Antique Watch Components Are Fine Jewelry

People have used various timepieces for centuries, like sundials, water clocks, and candles. But with the invention of small mechanical watches, timekeeping was revolutionized. Instead of having to go look at the clock or sundial in the town square, anyone with enough money could buy a personal timepiece. As time went on, a pocket watch or wristwatch became available to anyone.

Antique watch collecting has been popular as long as there have been antique watches. There are several reasons for this success. First, even a large antique watch collection is small enough to be kept in a small case. Second, good quality watches will hold their value. Often handcrafted from precious metals and stones, these qualify as functional jewelry. And, interestingly, it is an area of antique heavily collected by men rather than women.

Watch Parts

The most well known type of antique watch is the pocket watch. For hundreds of years, men toted these timepieces as a sort of fashion accessory, but not necessarily in the pocket.

A watch chain was an important accoutrement for an antique watch. The watches were small, rather smooth, expensive, and easily dropped. So men would get a fine chain, attach one end to the watch and the other end to his vest or pocket. The finest chains featured fancy workmanship. To show this jewelry off, men often let the chain dangle very prominently across their chest or stomach. The watch chain is also known as a watch fob.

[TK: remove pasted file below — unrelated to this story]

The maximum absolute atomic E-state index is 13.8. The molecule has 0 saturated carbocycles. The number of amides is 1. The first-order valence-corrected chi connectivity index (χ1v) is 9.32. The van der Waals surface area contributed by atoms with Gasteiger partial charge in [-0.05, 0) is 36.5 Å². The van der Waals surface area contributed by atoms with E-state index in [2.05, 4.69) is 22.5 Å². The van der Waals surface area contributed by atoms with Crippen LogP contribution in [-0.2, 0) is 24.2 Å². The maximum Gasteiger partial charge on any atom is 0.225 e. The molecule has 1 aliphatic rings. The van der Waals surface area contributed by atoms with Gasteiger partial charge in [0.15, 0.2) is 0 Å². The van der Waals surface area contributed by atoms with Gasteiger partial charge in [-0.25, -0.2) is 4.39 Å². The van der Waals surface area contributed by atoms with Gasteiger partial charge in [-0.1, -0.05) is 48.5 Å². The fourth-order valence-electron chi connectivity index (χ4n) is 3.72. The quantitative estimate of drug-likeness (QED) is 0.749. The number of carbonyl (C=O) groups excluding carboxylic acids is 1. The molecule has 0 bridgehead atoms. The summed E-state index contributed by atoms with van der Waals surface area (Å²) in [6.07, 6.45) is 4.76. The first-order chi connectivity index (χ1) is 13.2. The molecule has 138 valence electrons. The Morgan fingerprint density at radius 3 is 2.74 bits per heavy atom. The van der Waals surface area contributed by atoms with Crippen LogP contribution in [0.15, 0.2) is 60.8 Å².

An antique watch might be found in a lady’s ensemble too. The female equivalent of a watch fob was a chatelaine. A lady’s chatelaine would be a very ornate sort of key ring pinned at the waist. She would hold her house keys, cupboard keys, and perhaps a dainty little watch on it. Just as today some people like lots of key ring charms, so too did many ladies prefer a chatelaine with plenty of pretty decorations that jingled as she walked.

In a museum or an antique watch collection, you may see a timepiece dangling from a pin – upside-down. Ladies pinned these jewels somewhere on their collar or chest where they could easily hold up the watch without removing it and see the time right side up.

Antique or Vintage?

Under US law, only an object over 100 years of age can be called an antique. Twentieth-century watches are still beautiful and collectible, but technically they are only “vintage” until that 100th birthday. If you meet a dealer who is not adhering to this definition, you might ask why.

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